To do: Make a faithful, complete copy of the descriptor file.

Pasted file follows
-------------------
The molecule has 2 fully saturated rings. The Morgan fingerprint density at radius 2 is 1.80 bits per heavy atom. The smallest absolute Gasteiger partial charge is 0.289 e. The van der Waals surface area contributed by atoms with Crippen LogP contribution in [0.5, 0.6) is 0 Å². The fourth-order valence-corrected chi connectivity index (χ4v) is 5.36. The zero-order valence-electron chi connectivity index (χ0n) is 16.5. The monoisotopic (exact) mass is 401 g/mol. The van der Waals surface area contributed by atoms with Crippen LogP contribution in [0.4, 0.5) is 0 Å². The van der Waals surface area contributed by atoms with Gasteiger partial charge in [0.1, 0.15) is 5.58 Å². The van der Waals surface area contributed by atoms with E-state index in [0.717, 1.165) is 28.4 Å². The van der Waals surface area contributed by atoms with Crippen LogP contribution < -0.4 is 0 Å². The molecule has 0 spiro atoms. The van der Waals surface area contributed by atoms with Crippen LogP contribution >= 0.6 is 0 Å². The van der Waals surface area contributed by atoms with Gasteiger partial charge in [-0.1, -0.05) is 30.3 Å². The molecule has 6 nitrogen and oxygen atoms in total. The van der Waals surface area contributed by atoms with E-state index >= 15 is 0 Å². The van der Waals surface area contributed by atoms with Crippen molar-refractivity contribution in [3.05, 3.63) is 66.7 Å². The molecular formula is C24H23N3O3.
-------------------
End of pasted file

The molecule has 2 fully saturated rings. The Morgan fingerprint density at radius 2 is 1.80 bits per heavy atom. The smallest absolute Gasteiger partial charge is 0.289 e. The van der Waals surface area contributed by atoms with Crippen LogP contribution in [0.5, 0.6) is 0 Å². The fourth-order valence-corrected chi connectivity index (χ4v) is 5.36. The zero-order valence-electron chi connectivity index (χ0n) is 16.5. The monoisotopic (exact) mass is 401 g/mol. The van der Waals surface area contributed by atoms with Crippen LogP contribution in [0.4, 0.5) is 0 Å². The van der Waals surface area contributed by atoms with Gasteiger partial charge in [0.1, 0.15) is 5.58 Å². The van der Waals surface area contributed by atoms with E-state index in [0.717, 1.165) is 28.4 Å². The van der Waals surface area contributed by atoms with Crippen LogP contribution < -0.4 is 0 Å². The molecule has 0 spiro atoms. The van der Waals surface area contributed by atoms with Crippen LogP contribution >= 0.6 is 0 Å². The van der Waals surface area contributed by atoms with Gasteiger partial charge in [-0.1, -0.05) is 30.3 Å². The molecule has 6 nitrogen and oxygen atoms in total. The van der Waals surface area contributed by atoms with E-state index >= 15 is 0 Å². The van der Waals surface area contributed by atoms with Crippen molar-refractivity contribution in [3.05, 3.63) is 66.7 Å². The molecular formula is C24H23N3O3.